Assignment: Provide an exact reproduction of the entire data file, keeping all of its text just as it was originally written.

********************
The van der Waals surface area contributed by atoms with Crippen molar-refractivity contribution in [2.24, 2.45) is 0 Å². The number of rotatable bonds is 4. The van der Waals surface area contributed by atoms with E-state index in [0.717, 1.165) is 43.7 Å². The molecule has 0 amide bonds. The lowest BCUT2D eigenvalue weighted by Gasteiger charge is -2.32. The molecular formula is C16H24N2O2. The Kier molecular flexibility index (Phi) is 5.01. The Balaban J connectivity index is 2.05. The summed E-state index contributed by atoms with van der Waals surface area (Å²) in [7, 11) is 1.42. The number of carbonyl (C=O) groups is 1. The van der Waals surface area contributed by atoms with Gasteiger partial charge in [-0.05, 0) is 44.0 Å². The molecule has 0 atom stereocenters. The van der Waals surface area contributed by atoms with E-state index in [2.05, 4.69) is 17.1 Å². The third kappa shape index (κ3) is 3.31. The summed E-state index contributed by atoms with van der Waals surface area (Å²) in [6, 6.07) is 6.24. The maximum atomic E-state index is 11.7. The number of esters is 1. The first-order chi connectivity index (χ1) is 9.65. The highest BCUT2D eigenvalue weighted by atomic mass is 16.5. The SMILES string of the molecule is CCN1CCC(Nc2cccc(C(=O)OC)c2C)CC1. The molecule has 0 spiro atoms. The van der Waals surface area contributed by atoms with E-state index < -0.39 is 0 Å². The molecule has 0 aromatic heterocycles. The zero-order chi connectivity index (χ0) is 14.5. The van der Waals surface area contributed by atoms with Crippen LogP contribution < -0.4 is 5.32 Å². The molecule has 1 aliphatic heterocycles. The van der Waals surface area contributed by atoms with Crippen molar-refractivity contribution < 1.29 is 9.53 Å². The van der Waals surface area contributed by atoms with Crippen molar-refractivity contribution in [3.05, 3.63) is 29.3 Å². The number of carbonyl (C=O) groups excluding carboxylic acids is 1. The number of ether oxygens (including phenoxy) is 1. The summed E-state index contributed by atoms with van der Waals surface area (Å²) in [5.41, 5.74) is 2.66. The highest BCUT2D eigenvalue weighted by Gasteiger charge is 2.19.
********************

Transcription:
The van der Waals surface area contributed by atoms with Crippen molar-refractivity contribution in [2.24, 2.45) is 0 Å². The number of rotatable bonds is 4. The van der Waals surface area contributed by atoms with E-state index in [0.717, 1.165) is 43.7 Å². The molecule has 0 amide bonds. The lowest BCUT2D eigenvalue weighted by Gasteiger charge is -2.32. The molecular formula is C16H24N2O2. The Kier molecular flexibility index (Phi) is 5.01. The Balaban J connectivity index is 2.05. The summed E-state index contributed by atoms with van der Waals surface area (Å²) in [7, 11) is 1.42. The number of carbonyl (C=O) groups is 1. The van der Waals surface area contributed by atoms with Gasteiger partial charge in [-0.05, 0) is 44.0 Å². The molecule has 0 atom stereocenters. The van der Waals surface area contributed by atoms with E-state index in [2.05, 4.69) is 17.1 Å². The third kappa shape index (κ3) is 3.31. The summed E-state index contributed by atoms with van der Waals surface area (Å²) in [6, 6.07) is 6.24. The maximum atomic E-state index is 11.7. The number of esters is 1. The first-order chi connectivity index (χ1) is 9.65. The highest BCUT2D eigenvalue weighted by atomic mass is 16.5. The SMILES string of the molecule is CCN1CCC(Nc2cccc(C(=O)OC)c2C)CC1. The molecule has 0 spiro atoms. The van der Waals surface area contributed by atoms with E-state index < -0.39 is 0 Å². The molecule has 0 aromatic heterocycles. The zero-order chi connectivity index (χ0) is 14.5. The van der Waals surface area contributed by atoms with Crippen LogP contribution < -0.4 is 5.32 Å². The molecule has 1 aliphatic heterocycles. The van der Waals surface area contributed by atoms with Crippen molar-refractivity contribution < 1.29 is 9.53 Å². The van der Waals surface area contributed by atoms with Crippen molar-refractivity contribution in [3.05, 3.63) is 29.3 Å². The number of carbonyl (C=O) groups excluding carboxylic acids is 1. The number of ether oxygens (including phenoxy) is 1. The summed E-state index contributed by atoms with van der Waals surface area (Å²) in [5.41, 5.74) is 2.66. The highest BCUT2D eigenvalue weighted by Gasteiger charge is 2.19.